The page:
Given how until the very end of Stand Down the series has focused on the fighting, this seems like a strange choice, but it becomes immediately clear that the author intends to show that war is just as devastating for the ones patching up those wounded and dying kids as it is for their patients. Rebecca, who still hasn't told anyone what really happened in the jungle on Christmas Day, has friends, but not close ones; she's developing an unexpected relationship with Major Doyle, chief of the nurses; and she has her correspondence with Michael to hang onto. And what comes next is both terrible and completely expected: the major is the one who tells Rebecca that Michael is there, that his leg has been amputated, and even though I knew Echo Company couldn't escape this unscathed, White did a clever and nasty thing by killing off a couple of the men before this. Her relationship with the major continues to develop, and I think I like their prickly friendship better than any of the other ones (except, of course, Michael). White glosses over the time between the major's leaving and Rebecca's final days in Vietnam, which works really well because what matters now is her being back in the World. Throughout the series, that's how the soldiers and the nurses refer to home--Vietnam is its own place that is so alien it's almost not real, and I think for many of the grunts that accounts for how they behave there. He puts up a good front, but he's a gentle soul, and I wanted to weep for him when he tells Rebecca what little he's able to say about those days, including that Michael and Sergeant Hanson would have stopped them) but it's easy to imagine men feeling so detached that they could begin to think that the rules were different in the war. At any rate, Rebecca's return to the World begins on the airplane, where a man puts up a fuss about having to sit next to a veteran, and I think for any young reader, raised in a time where even people who despise our wars can talk about respecting the soldiers who fight them, this is going to be a nasty surprise. Ending the story not in Vietnam, but in the United States, makes those horrors even more real by showing how they follow Rebecca and Michael home.

I first read The Road Home right after reading The Grapes of Wrath, and both books illuminated their time periods in the same way for me. There's a book I don't like very much that I'm about to quote, because there are times that Austen is so precise that she is transcendent: "If I loved you less, I might be able to talk about it more." One day I may be able to review this properly.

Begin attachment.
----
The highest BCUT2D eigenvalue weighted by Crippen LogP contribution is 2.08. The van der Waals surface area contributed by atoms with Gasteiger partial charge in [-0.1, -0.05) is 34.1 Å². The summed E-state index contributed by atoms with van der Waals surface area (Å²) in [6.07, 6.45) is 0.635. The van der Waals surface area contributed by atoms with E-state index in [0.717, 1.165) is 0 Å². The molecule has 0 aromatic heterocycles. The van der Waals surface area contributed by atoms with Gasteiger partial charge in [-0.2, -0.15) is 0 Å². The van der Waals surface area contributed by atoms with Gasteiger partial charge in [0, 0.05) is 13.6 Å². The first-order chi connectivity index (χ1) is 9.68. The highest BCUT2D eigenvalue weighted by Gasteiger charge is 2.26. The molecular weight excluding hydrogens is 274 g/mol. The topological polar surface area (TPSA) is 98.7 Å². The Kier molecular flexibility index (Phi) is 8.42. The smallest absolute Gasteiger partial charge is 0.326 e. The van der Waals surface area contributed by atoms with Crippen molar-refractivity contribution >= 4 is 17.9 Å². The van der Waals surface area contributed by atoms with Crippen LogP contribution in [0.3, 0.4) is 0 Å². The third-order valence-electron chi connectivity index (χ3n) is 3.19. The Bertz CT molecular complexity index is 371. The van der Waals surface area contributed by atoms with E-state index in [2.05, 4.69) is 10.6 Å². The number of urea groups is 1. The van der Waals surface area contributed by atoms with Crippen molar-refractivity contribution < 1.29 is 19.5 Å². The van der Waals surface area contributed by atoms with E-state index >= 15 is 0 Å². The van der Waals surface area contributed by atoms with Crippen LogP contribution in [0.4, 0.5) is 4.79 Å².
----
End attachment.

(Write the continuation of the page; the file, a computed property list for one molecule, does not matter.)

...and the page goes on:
Long time coming, particularly since I haven't read it in six years, but this is probably one of my most favorite books in the world. Needless to say, this was one of the first books I read that had swearing (view spoiler)not sex though--that was The Horse Whisperer in fourth grade--although I had no fucking clue what sex was back then.

And I like the end.

But when Michael is admitted to the hospital seriously injured and her year of in-country service is up, Rebecca's practically forced to leave, and home isn't a place she can hide from her guilt-ridden, damaged soul much longer. Reading about war through the perspective of a nurse rather than a soldier was very refreshing, but just as horrific and painful. This is so simple, but I liked how she interspersed letters with at times line-by-line thoughts and commentary from the character reading the letter. I particularly liked how smoothly Rebecca's words and thoughts ran together - what she was saying and what she was actually feeling in the same moment was so important to the story. I will definitely be reading any of the other Rebecca books I can manage to get my hands on.

:) The Road Home has two sections: the first part deals with Rebecca working as a nurse in Vietnam and the second part is about her coming back home to the States. I thought The Road Home was a standalone novel but looking at Ellen Emerson White's website, it looks like she wrote a series called The Echo Company which focuses on a certain soldier's experiences in Vietnam and Rebecca comes into the picture in the latter books. This is probably why when I was reading The Road Home, I felt like I came into the middle of the series. As the story starts, Rebecca is working in an American hospital in Vietnam. The Road Home is more than just Rebecca's story of coming back from Vietnam.

In addition to novels, Ms. White has published several biographies.